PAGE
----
Freddie Mac Annualized Defaults Hit Record High At 7.3%, Even As Lending Increases Once Again

With the US government now having taken over the functions of such pristine subprime lenders as New Century, with the provision that it not only is not checking borrowers' credit scores, income potential, or other "facts" that the mortgage lenders at least pretended to care about, but also giving away massive incentives to promote housing bubble V2, it was only a matter of time before the taxpayer's balance sheet would start looking like an Angelo Mozilo wet dream. Today, Freddie Mac released its September Monthly Volume Summary and, as expected, it is beginning to look just like the subprime debacle is among us, only this time all of America is on the hook thanks to a brilliant Fed and the even more brilliant geniuses in D.C.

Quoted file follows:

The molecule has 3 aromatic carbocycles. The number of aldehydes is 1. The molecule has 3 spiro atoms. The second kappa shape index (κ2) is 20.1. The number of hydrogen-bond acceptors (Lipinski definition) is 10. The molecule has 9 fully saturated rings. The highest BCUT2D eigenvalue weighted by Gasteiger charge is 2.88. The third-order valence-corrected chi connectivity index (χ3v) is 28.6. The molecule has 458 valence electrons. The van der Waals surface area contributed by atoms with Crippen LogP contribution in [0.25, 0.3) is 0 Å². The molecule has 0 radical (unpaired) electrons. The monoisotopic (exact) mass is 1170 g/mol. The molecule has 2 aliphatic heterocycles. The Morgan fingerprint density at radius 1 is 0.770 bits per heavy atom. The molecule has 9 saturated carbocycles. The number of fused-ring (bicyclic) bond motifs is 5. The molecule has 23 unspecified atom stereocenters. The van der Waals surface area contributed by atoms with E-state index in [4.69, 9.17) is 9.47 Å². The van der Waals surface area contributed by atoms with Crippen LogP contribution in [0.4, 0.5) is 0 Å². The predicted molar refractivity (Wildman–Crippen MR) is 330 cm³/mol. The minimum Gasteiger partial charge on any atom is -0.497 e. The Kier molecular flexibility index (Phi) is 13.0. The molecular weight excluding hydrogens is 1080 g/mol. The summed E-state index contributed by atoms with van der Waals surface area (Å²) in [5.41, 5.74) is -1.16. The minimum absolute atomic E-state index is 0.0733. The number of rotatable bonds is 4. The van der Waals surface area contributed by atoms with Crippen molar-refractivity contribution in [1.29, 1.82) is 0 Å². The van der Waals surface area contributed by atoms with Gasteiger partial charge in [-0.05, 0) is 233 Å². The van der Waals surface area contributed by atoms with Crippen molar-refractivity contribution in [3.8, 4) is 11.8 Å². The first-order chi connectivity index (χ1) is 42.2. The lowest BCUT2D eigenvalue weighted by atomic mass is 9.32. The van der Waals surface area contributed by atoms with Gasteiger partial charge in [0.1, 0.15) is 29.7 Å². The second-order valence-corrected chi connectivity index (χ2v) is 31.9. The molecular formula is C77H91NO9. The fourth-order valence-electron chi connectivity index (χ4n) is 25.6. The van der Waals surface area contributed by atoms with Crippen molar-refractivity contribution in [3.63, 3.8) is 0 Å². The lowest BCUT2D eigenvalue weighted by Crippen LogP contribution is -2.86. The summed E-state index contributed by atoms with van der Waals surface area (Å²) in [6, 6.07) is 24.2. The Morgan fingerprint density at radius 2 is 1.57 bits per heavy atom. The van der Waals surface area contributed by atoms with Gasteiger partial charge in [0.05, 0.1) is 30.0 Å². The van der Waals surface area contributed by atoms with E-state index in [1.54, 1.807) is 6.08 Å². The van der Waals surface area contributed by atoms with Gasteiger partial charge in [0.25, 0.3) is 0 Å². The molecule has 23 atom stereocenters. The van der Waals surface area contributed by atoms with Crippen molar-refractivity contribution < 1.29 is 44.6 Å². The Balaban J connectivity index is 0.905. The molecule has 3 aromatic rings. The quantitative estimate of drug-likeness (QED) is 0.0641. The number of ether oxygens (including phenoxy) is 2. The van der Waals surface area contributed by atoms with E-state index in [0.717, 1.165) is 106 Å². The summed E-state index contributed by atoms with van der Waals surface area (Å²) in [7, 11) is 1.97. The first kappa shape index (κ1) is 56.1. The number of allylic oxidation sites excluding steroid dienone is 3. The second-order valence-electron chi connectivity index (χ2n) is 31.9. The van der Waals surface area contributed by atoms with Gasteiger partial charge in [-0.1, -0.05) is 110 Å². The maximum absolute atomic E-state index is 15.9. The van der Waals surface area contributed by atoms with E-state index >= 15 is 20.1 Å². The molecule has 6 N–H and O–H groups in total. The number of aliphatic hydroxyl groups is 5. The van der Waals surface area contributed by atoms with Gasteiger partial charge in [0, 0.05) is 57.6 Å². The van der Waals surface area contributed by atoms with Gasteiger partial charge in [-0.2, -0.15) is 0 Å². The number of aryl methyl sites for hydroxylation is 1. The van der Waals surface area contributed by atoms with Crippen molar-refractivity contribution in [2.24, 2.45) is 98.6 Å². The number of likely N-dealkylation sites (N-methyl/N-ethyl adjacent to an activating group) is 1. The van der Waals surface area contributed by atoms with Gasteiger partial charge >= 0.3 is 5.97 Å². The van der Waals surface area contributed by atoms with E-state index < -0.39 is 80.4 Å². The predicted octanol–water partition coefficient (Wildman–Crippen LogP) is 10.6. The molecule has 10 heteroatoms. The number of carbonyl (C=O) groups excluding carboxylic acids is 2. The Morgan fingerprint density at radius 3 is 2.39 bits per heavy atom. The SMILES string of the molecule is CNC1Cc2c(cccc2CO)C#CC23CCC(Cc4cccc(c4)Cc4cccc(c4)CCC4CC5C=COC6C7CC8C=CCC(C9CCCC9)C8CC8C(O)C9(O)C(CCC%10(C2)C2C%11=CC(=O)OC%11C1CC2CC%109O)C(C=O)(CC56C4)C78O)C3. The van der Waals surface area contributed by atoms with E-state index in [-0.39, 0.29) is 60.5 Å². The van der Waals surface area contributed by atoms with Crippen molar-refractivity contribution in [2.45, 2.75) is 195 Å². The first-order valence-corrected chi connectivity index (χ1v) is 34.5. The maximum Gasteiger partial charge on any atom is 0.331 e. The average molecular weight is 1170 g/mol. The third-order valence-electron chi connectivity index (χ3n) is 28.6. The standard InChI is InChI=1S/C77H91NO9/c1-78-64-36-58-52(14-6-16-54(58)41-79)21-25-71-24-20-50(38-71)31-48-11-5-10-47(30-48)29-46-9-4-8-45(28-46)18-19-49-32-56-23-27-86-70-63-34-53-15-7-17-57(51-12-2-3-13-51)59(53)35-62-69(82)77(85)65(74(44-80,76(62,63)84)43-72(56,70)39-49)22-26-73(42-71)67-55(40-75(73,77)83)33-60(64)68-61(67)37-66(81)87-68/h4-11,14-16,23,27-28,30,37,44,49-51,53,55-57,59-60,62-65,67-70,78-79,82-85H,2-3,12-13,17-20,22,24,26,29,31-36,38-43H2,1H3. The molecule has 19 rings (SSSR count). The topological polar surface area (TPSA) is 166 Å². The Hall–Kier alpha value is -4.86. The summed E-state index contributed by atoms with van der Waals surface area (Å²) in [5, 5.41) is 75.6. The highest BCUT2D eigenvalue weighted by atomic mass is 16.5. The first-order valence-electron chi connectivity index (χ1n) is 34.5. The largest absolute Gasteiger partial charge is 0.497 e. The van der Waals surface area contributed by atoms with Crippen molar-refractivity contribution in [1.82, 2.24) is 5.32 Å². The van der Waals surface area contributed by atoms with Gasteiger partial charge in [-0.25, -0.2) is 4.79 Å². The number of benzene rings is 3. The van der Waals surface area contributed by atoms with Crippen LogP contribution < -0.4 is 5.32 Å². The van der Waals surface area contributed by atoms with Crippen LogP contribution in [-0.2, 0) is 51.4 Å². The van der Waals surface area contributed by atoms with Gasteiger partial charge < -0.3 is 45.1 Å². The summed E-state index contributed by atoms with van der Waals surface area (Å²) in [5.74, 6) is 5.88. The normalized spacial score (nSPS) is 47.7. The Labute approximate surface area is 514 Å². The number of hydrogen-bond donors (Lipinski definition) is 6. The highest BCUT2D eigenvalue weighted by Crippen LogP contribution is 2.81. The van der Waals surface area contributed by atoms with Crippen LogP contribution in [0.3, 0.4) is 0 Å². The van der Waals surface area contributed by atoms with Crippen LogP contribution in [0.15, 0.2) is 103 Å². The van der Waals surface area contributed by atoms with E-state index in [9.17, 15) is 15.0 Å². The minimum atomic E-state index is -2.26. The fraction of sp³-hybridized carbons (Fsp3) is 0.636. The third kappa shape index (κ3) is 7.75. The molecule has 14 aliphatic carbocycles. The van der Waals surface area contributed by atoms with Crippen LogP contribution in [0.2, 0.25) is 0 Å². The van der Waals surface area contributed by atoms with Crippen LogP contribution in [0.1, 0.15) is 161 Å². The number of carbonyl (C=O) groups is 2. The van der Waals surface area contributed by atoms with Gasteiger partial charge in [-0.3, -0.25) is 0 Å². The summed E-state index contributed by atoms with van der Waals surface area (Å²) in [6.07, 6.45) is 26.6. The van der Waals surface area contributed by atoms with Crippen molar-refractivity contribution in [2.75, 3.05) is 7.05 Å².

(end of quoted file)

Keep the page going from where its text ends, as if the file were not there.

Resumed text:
In September, Freddie Mac's loan defaults set an annualized record, after hitting a stunning 7.3%. Even worse, the rate of decline among single-family loans increased substantially month over month, from 3.13% in August to 3.33% in September, (and 1.22% in the prior year, just after the GSE's ended up being nationalized: a 270% increase YoY). The rate of defaults has now climbed for 28 straight months.

Scariest is that even as the Fed itself is now a key mortgage lender thanks to $1.45 trillion in QE, Freddie's holdings actually expanded by $4.8 billion to $784.2 billion in September, after four months of declines.

Without the bankrupt GSEs and the increasingly more bankrupt Federal Reserve (which, yes, does have a few Heidelbergs stashed away in the basement so it can delay the day of reckoning for a few years), there would be absolutely no interest for anything even closely related to housing. So this is what a housing recovery is supposed to look like...